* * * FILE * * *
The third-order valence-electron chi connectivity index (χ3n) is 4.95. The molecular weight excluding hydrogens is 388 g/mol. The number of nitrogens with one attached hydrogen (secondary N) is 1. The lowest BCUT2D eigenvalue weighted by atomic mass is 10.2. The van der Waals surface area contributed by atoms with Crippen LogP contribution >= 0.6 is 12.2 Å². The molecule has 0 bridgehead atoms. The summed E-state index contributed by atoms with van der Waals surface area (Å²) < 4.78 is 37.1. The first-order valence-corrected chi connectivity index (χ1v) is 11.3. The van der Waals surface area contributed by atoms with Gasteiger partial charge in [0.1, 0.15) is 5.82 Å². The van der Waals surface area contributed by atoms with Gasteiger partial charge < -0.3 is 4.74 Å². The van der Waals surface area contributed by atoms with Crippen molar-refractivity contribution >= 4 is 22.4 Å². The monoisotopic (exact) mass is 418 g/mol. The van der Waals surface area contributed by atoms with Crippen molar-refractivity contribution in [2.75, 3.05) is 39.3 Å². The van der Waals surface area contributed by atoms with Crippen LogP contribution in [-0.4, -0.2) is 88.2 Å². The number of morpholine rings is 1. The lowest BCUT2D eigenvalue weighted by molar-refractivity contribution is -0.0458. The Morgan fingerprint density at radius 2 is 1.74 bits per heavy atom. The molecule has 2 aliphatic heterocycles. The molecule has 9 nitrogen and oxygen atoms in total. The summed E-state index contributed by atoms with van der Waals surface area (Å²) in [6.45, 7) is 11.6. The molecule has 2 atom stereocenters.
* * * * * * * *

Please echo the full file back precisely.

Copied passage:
The third-order valence-electron chi connectivity index (χ3n) is 4.95. The molecular weight excluding hydrogens is 388 g/mol. The number of nitrogens with one attached hydrogen (secondary N) is 1. The lowest BCUT2D eigenvalue weighted by atomic mass is 10.2. The van der Waals surface area contributed by atoms with Crippen LogP contribution >= 0.6 is 12.2 Å². The molecule has 0 bridgehead atoms. The summed E-state index contributed by atoms with van der Waals surface area (Å²) < 4.78 is 37.1. The first-order valence-corrected chi connectivity index (χ1v) is 11.3. The van der Waals surface area contributed by atoms with Gasteiger partial charge in [0.1, 0.15) is 5.82 Å². The van der Waals surface area contributed by atoms with Gasteiger partial charge < -0.3 is 4.74 Å². The van der Waals surface area contributed by atoms with Crippen molar-refractivity contribution >= 4 is 22.4 Å². The monoisotopic (exact) mass is 418 g/mol. The van der Waals surface area contributed by atoms with Crippen molar-refractivity contribution in [2.75, 3.05) is 39.3 Å². The van der Waals surface area contributed by atoms with Crippen LogP contribution in [-0.4, -0.2) is 88.2 Å². The number of morpholine rings is 1. The lowest BCUT2D eigenvalue weighted by molar-refractivity contribution is -0.0458. The Morgan fingerprint density at radius 2 is 1.74 bits per heavy atom. The molecule has 2 aliphatic heterocycles. The molecule has 9 nitrogen and oxygen atoms in total. The summed E-state index contributed by atoms with van der Waals surface area (Å²) in [6.45, 7) is 11.6. The molecule has 2 atom stereocenters.